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Becoming a Grandparent in Middle Age

By: Elizabeth Grace - Updated: 7 Oct 2012 | comments*Discuss
 
New Grandparents Becoming A Grandparent

Grandparents are frail and wise people who like nothing more than baking cookies and bouncing grandchildren on their knees, right? While that may be the old stereotype, today’s grandparents are often nothing like the picture that comes to mind when we envision our own grandparents. The new face of grandparenting is vibrant and engaged, and often quite young!

Welcome to Grandparenting!

It is not uncommon for first grandchildren to arrive while people are in their forties. Those who had their own children young should not be surprised when they find that they are going to become grandparents early, yet the news can sometimes be a bit unsettling. Some react with unabashed glee at the news, while others aren’t quite so sure that they are ready to be anyone’s grandparent. Most people, even those who are most reluctant initially, find themselves delighted to be grandparents once that precious bundle arrives!

Helping Cope With an Unplanned Pregnancy

Parents of teens may worry about their kids’ futures, and few things rank higher on their concerns than unplanned, teenage pregnancies. Nonetheless, many people become parents before they may have expected, and if their children are not yet living independently, middle aged parents may find that they will soon have three generations living in their homes. Such circumstances will surely come with increased stress levels for all involved, but midlife parents can help by assuring their children of their unconditional love and continued support.

It’s important that parents define what types of assistance they are prepared to offer, though, so that their teens are clear about what to expect. Some midlife parents are willing to provide both financial and practical help with their grandchildren, while others are less inclined to step in and offer assistance. There are no right and wrong ways to proceed, but young parents do need to be made aware of what to expect once the baby arrives.

Joyful Grandparenting

Grandparents are often bursting with love for their grandkids and are eager to spend time with them (and spoil them rotten!). Raising children is a wonderful experience, but parents are also under quite a lot of stress. Nutrition, behaviour, academic success, and spiritual guidance must all be considered by parents, but for Grandma and Grandpa, fun is what’s on the agenda.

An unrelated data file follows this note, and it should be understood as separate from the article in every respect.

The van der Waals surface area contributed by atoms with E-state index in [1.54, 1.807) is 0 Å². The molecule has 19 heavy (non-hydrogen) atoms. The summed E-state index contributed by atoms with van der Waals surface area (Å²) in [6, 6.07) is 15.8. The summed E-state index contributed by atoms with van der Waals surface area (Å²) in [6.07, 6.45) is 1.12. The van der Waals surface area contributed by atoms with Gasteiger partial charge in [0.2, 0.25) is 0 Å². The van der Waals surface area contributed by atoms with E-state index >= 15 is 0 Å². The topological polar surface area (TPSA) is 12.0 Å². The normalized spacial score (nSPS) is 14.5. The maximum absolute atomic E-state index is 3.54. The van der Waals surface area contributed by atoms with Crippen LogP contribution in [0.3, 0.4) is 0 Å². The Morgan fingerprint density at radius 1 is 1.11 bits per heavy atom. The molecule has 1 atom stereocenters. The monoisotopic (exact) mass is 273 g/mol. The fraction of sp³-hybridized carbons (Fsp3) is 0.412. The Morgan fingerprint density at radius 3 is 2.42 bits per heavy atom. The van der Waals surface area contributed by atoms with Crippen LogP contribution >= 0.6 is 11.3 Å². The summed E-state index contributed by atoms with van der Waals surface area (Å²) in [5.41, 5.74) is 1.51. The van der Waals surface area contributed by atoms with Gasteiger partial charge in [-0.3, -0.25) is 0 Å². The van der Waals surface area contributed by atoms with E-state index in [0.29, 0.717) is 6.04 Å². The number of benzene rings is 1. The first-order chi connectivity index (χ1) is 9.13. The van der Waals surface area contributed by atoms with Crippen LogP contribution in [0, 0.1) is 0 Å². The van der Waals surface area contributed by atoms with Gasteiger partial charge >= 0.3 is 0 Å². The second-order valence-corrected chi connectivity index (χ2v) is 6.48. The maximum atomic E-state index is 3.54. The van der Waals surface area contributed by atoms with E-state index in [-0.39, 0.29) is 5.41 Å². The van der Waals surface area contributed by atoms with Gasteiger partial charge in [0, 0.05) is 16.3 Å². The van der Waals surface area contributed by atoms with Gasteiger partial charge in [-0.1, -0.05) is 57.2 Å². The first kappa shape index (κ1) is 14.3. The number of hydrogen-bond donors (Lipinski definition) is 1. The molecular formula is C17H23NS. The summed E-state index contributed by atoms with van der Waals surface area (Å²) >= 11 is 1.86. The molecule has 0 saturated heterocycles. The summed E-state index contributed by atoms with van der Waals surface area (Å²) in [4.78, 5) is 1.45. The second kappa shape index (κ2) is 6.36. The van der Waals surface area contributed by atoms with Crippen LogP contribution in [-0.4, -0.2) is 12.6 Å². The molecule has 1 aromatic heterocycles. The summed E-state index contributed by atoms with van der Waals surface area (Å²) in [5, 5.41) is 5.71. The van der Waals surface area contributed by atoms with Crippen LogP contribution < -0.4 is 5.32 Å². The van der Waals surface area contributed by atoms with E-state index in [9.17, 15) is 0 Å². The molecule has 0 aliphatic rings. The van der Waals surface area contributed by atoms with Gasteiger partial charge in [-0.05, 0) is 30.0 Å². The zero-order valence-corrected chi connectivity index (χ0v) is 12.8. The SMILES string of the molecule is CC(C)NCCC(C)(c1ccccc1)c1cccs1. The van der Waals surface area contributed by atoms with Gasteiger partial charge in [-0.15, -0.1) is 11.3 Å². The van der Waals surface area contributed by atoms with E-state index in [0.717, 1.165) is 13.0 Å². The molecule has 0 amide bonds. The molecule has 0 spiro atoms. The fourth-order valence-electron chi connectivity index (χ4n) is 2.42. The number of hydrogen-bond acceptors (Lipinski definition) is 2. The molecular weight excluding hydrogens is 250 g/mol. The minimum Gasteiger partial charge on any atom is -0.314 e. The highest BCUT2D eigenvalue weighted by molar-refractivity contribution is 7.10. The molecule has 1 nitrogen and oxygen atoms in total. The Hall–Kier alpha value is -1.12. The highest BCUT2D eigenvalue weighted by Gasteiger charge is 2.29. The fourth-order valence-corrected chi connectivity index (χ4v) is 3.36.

Many of us have fond memories of our grandparents, who were probably more likely than Mum and Dad to indulge our whims. The relationship between grandparents and their grandchildren is often described as delightful by both generations, so middle aged people who find themselves about to become grandparents just may be embarking on one of the happiest journeys of their lives.

Respecting Parents’ Authority

By the time that they’ve reached middle age, most people are accustomed to having a certain level of authority in their families. The arrival of grandchildren changes that though, and new grandparents would be wise to remind themselves that they are not in charge when it comes to their grandchildren.

Parents have every right to raise their children as they see fit, even if some (or all!) of their choices are in disagreement with what their own parents feel is best and their parenting styles are different than the generation before. Unless the grandchildren are being put at risk because of the choices that their parents make, grandparents must learn to step back and allow their grown children to raise their children without the interference of grandparents. Offering help is one thing; crossing the line into bossiness is something else entirely.

Bragging Rights!

Unless you are truly interested in seeing dozens of photographs of smiling kids, never ask a grandparent if they’ve got any pictures of their grandchildren. Every grandparent alive is sure to believe that their grandkids are the most beautiful and brilliant ever born, and they’ll have the cute stories and photos to back them up. That being said, friends of prospective grandparents may notice that the priorities of their buddies have changed a bit.

Once happy to talk about work and plan fun weekend getaways, middle aged folks who are about to become grandparents may now prefer to spend all of their time shopping for adorable little outfits and organising their homes to accommodate an influx of countless photo albums!

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